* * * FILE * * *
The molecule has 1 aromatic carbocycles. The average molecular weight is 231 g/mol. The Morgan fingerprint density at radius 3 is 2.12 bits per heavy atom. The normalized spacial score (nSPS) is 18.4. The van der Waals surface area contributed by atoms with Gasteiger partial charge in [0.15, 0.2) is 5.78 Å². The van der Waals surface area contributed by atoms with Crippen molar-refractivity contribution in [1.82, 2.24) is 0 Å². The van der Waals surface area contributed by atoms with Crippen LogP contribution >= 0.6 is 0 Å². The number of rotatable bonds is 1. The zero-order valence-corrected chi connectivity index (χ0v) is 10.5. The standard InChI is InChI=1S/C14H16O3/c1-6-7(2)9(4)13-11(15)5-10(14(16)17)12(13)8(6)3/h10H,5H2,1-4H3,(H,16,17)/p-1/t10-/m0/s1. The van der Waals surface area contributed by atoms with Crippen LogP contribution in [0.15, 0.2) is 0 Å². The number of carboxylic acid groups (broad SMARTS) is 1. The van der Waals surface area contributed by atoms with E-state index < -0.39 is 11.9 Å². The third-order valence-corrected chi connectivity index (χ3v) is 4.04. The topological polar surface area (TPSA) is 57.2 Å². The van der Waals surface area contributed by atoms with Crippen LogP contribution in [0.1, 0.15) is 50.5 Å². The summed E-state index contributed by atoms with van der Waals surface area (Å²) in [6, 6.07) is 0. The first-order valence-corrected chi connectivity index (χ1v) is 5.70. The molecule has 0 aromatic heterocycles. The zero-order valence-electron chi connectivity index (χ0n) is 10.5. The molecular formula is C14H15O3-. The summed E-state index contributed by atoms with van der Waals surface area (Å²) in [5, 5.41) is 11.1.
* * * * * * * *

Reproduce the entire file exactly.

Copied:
The molecule has 1 aromatic carbocycles. The average molecular weight is 231 g/mol. The Morgan fingerprint density at radius 3 is 2.12 bits per heavy atom. The normalized spacial score (nSPS) is 18.4. The van der Waals surface area contributed by atoms with Gasteiger partial charge in [0.15, 0.2) is 5.78 Å². The van der Waals surface area contributed by atoms with Crippen molar-refractivity contribution in [1.82, 2.24) is 0 Å². The van der Waals surface area contributed by atoms with Crippen LogP contribution >= 0.6 is 0 Å². The number of rotatable bonds is 1. The zero-order valence-corrected chi connectivity index (χ0v) is 10.5. The standard InChI is InChI=1S/C14H16O3/c1-6-7(2)9(4)13-11(15)5-10(14(16)17)12(13)8(6)3/h10H,5H2,1-4H3,(H,16,17)/p-1/t10-/m0/s1. The van der Waals surface area contributed by atoms with Crippen LogP contribution in [0.15, 0.2) is 0 Å². The number of carboxylic acid groups (broad SMARTS) is 1. The van der Waals surface area contributed by atoms with E-state index < -0.39 is 11.9 Å². The third-order valence-corrected chi connectivity index (χ3v) is 4.04. The topological polar surface area (TPSA) is 57.2 Å². The van der Waals surface area contributed by atoms with Crippen LogP contribution in [0.1, 0.15) is 50.5 Å². The summed E-state index contributed by atoms with van der Waals surface area (Å²) in [6, 6.07) is 0. The first-order valence-corrected chi connectivity index (χ1v) is 5.70. The molecule has 0 aromatic heterocycles. The zero-order valence-electron chi connectivity index (χ0n) is 10.5. The molecular formula is C14H15O3-. The summed E-state index contributed by atoms with van der Waals surface area (Å²) in [5, 5.41) is 11.1.